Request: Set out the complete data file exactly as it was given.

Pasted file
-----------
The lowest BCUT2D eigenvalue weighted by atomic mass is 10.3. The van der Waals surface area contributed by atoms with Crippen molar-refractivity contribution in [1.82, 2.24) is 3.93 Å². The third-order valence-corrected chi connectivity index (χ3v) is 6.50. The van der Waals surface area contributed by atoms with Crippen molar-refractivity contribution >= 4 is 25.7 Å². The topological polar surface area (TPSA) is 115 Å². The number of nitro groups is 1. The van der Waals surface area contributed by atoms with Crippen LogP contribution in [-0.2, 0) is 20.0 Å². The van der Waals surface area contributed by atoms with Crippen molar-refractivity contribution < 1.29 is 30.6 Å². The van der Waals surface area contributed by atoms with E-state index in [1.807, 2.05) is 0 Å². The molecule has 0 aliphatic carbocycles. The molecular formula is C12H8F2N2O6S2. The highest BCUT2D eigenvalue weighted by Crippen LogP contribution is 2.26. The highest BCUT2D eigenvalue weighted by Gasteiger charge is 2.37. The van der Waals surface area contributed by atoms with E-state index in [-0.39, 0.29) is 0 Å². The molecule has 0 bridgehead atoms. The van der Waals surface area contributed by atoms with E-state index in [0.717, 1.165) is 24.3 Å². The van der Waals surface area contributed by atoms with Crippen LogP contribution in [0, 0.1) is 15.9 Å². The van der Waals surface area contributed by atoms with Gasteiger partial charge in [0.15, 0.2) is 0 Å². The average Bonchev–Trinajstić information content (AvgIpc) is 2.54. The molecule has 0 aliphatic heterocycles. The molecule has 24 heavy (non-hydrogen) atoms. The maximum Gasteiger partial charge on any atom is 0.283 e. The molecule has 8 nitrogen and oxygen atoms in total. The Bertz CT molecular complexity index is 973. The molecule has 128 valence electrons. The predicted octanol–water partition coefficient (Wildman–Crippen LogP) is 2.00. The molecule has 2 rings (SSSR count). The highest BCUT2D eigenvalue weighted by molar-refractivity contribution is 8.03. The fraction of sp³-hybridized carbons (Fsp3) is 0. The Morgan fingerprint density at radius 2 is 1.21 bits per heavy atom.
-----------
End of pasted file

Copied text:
The lowest BCUT2D eigenvalue weighted by atomic mass is 10.3. The van der Waals surface area contributed by atoms with Crippen molar-refractivity contribution in [1.82, 2.24) is 3.93 Å². The third-order valence-corrected chi connectivity index (χ3v) is 6.50. The van der Waals surface area contributed by atoms with Crippen molar-refractivity contribution >= 4 is 25.7 Å². The topological polar surface area (TPSA) is 115 Å². The number of nitro groups is 1. The van der Waals surface area contributed by atoms with Crippen LogP contribution in [-0.2, 0) is 20.0 Å². The van der Waals surface area contributed by atoms with Crippen molar-refractivity contribution < 1.29 is 30.6 Å². The van der Waals surface area contributed by atoms with E-state index in [1.807, 2.05) is 0 Å². The molecule has 0 aliphatic carbocycles. The molecular formula is C12H8F2N2O6S2. The highest BCUT2D eigenvalue weighted by Crippen LogP contribution is 2.26. The highest BCUT2D eigenvalue weighted by Gasteiger charge is 2.37. The van der Waals surface area contributed by atoms with E-state index in [-0.39, 0.29) is 0 Å². The molecule has 0 bridgehead atoms. The van der Waals surface area contributed by atoms with E-state index in [0.717, 1.165) is 24.3 Å². The van der Waals surface area contributed by atoms with Crippen LogP contribution in [0, 0.1) is 15.9 Å². The van der Waals surface area contributed by atoms with Gasteiger partial charge in [0.15, 0.2) is 0 Å². The average Bonchev–Trinajstić information content (AvgIpc) is 2.54. The molecule has 0 aliphatic heterocycles. The molecule has 24 heavy (non-hydrogen) atoms. The maximum Gasteiger partial charge on any atom is 0.283 e. The molecule has 8 nitrogen and oxygen atoms in total. The Bertz CT molecular complexity index is 973. The molecule has 128 valence electrons. The predicted octanol–water partition coefficient (Wildman–Crippen LogP) is 2.00. The molecule has 2 rings (SSSR count). The highest BCUT2D eigenvalue weighted by molar-refractivity contribution is 8.03. The fraction of sp³-hybridized carbons (Fsp3) is 0. The Morgan fingerprint density at radius 2 is 1.21 bits per heavy atom.